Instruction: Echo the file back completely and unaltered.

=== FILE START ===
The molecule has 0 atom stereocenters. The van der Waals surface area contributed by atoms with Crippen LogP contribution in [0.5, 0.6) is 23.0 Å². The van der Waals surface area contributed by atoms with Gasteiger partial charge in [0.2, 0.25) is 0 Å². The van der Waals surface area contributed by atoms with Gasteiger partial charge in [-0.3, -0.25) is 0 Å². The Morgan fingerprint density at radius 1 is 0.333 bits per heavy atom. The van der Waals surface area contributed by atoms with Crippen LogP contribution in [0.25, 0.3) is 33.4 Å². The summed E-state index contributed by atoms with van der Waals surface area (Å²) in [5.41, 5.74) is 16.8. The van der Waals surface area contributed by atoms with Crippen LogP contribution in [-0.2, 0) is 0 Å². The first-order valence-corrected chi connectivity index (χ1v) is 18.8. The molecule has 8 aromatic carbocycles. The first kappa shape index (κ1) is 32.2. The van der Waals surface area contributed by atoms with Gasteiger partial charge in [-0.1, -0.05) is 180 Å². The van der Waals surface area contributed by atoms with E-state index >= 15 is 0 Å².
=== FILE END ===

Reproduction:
The molecule has 0 atom stereocenters. The van der Waals surface area contributed by atoms with Crippen LogP contribution in [0.5, 0.6) is 23.0 Å². The van der Waals surface area contributed by atoms with Gasteiger partial charge in [0.2, 0.25) is 0 Å². The van der Waals surface area contributed by atoms with Gasteiger partial charge in [-0.3, -0.25) is 0 Å². The Morgan fingerprint density at radius 1 is 0.333 bits per heavy atom. The van der Waals surface area contributed by atoms with Crippen LogP contribution in [0.25, 0.3) is 33.4 Å². The summed E-state index contributed by atoms with van der Waals surface area (Å²) in [5.41, 5.74) is 16.8. The van der Waals surface area contributed by atoms with Crippen LogP contribution in [-0.2, 0) is 0 Å². The first-order valence-corrected chi connectivity index (χ1v) is 18.8. The molecule has 8 aromatic carbocycles. The first kappa shape index (κ1) is 32.2. The van der Waals surface area contributed by atoms with Gasteiger partial charge in [-0.1, -0.05) is 180 Å². The van der Waals surface area contributed by atoms with E-state index >= 15 is 0 Å².